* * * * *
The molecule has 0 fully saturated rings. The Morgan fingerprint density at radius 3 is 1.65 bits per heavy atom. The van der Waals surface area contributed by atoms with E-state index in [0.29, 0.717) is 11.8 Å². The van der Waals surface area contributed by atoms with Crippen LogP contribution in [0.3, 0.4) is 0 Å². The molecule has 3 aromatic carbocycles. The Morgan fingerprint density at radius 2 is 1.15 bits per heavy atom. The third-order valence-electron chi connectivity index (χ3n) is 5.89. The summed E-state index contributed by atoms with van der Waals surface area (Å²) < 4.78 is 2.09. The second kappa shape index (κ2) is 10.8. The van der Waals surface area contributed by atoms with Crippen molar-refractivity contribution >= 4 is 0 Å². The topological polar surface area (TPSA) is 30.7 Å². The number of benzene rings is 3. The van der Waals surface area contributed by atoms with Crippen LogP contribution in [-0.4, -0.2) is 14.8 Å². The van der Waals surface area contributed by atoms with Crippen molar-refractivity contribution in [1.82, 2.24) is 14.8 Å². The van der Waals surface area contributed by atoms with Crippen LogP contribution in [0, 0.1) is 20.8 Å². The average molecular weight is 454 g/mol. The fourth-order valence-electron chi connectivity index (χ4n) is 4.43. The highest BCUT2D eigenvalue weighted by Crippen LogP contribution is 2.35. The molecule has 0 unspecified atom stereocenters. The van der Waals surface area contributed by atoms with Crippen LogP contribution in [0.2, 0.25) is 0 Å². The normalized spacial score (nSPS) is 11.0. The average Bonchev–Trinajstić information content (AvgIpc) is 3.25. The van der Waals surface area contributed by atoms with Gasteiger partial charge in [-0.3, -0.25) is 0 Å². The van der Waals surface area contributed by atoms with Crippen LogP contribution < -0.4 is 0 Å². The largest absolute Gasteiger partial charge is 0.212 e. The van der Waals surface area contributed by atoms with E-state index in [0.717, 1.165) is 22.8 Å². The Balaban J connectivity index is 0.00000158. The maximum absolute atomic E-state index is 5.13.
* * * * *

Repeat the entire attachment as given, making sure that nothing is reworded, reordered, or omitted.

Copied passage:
The molecule has 0 fully saturated rings. The Morgan fingerprint density at radius 3 is 1.65 bits per heavy atom. The van der Waals surface area contributed by atoms with E-state index in [0.29, 0.717) is 11.8 Å². The van der Waals surface area contributed by atoms with Crippen LogP contribution in [0.3, 0.4) is 0 Å². The molecule has 3 aromatic carbocycles. The Morgan fingerprint density at radius 2 is 1.15 bits per heavy atom. The third-order valence-electron chi connectivity index (χ3n) is 5.89. The summed E-state index contributed by atoms with van der Waals surface area (Å²) < 4.78 is 2.09. The second kappa shape index (κ2) is 10.8. The van der Waals surface area contributed by atoms with Crippen molar-refractivity contribution >= 4 is 0 Å². The topological polar surface area (TPSA) is 30.7 Å². The number of benzene rings is 3. The van der Waals surface area contributed by atoms with Crippen LogP contribution in [-0.4, -0.2) is 14.8 Å². The van der Waals surface area contributed by atoms with Crippen molar-refractivity contribution in [1.82, 2.24) is 14.8 Å². The van der Waals surface area contributed by atoms with Crippen LogP contribution in [0, 0.1) is 20.8 Å². The average molecular weight is 454 g/mol. The fourth-order valence-electron chi connectivity index (χ4n) is 4.43. The highest BCUT2D eigenvalue weighted by Crippen LogP contribution is 2.35. The molecule has 0 unspecified atom stereocenters. The van der Waals surface area contributed by atoms with Crippen LogP contribution in [0.2, 0.25) is 0 Å². The normalized spacial score (nSPS) is 11.0. The average Bonchev–Trinajstić information content (AvgIpc) is 3.25. The van der Waals surface area contributed by atoms with Gasteiger partial charge in [-0.3, -0.25) is 0 Å². The van der Waals surface area contributed by atoms with Crippen LogP contribution < -0.4 is 0 Å². The largest absolute Gasteiger partial charge is 0.212 e. The van der Waals surface area contributed by atoms with E-state index in [0.717, 1.165) is 22.8 Å². The Balaban J connectivity index is 0.00000158. The maximum absolute atomic E-state index is 5.13.